This time of year always brings with it the woes of Seasonal Allergies, Allergic Rhinitis, Food Allergies and good old-fashioned Hay Fever. I use the description flippantly because Hay Fever isn't so old-fashioned is it? Whilst there have always been some people who have had allergic reactions of one degree and another to allergens, over the 30+ years I have been in practice I have seen an explosion in allergies, and especially the severest forms including anaphylactic shock. Why?
This is where the detective work comes in. On close questioning, a parent who tells you that her child has “always” reacted will say that actually the baby was fine up until 3, 4 or 6 months etc. So why would a child have no allergy then suddenly have one?
I have come to a number of conclusions personally:
Babies are introduced to solids too early. I agree with Dr Vogel of Switzerland who believed that our bodies tell us when our digestive system is ready for solid food in a very simple and direct manner – we produce teeth! By giving a baby “soft food”, especially peanut butter, before the gut is prepared to cope with it, it is small wonder that the body revolts.
- I have observed that the onset of milk and dairy allergies, (as well as more tragic and drastic condition such as Asperger’s and Autism.) can be traced to an early inoculation. This shouldn’t surprise us. If, as I surmise, the gut is going to revolt at the ingestion of solids before it is ready, how much more so should we expect to see a reaction when a vaccine which has been cultured in a milk serum-like base is injected directly into the bloodstream?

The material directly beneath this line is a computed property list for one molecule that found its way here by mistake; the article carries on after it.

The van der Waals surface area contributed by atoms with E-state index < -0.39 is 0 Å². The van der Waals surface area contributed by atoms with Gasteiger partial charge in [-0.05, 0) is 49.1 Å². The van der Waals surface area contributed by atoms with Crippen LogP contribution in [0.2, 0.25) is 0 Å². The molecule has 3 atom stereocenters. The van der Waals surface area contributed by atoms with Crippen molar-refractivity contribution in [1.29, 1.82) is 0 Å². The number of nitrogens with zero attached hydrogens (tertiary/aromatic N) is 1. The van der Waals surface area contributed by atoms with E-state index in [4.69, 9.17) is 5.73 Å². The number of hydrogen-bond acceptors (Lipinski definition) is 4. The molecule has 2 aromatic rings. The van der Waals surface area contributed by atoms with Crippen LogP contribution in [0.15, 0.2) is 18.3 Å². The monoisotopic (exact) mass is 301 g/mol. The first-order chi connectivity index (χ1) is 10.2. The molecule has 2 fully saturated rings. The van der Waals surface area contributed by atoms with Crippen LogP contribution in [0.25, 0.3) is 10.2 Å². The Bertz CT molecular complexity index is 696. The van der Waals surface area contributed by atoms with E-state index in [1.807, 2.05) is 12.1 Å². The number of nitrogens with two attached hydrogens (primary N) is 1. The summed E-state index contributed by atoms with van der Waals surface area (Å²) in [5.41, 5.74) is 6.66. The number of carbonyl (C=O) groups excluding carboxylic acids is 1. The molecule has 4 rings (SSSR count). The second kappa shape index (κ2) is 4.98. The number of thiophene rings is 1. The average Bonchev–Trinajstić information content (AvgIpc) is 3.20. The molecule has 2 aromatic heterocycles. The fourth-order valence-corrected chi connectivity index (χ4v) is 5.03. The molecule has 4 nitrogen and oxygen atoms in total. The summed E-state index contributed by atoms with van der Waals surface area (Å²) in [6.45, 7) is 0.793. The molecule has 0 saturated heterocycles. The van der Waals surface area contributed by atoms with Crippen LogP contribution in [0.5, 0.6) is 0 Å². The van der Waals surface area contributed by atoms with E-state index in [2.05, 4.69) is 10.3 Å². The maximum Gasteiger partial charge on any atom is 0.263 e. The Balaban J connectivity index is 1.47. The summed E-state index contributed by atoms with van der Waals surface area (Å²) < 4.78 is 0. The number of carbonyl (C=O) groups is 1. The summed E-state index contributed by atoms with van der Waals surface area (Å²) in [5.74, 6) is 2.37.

- Hay Fever on the other hand is a different kettle of fish. Patients who appear to have no other clue symptoms present with Hay Fever in its various forms including itching palate, streaming eyes, sneezing, hay asthma etc. What I have observed with regard to Hay Fever is it’s strange periodicity. What I mean is that it seems to run in a seven-year cycle. Hay Fever can suddenly start at the age of 7, 14, 21 etc and the same continues through into adulthood. Equally it can disappear on or around a seventh year.
This is purely empirical observation, I have no logical explanation as to why, and others may disagree. I merely present it as what I have observed.
In our next post we will take a closer look at treatment of possibly the most common allergy of them all: Hayfever.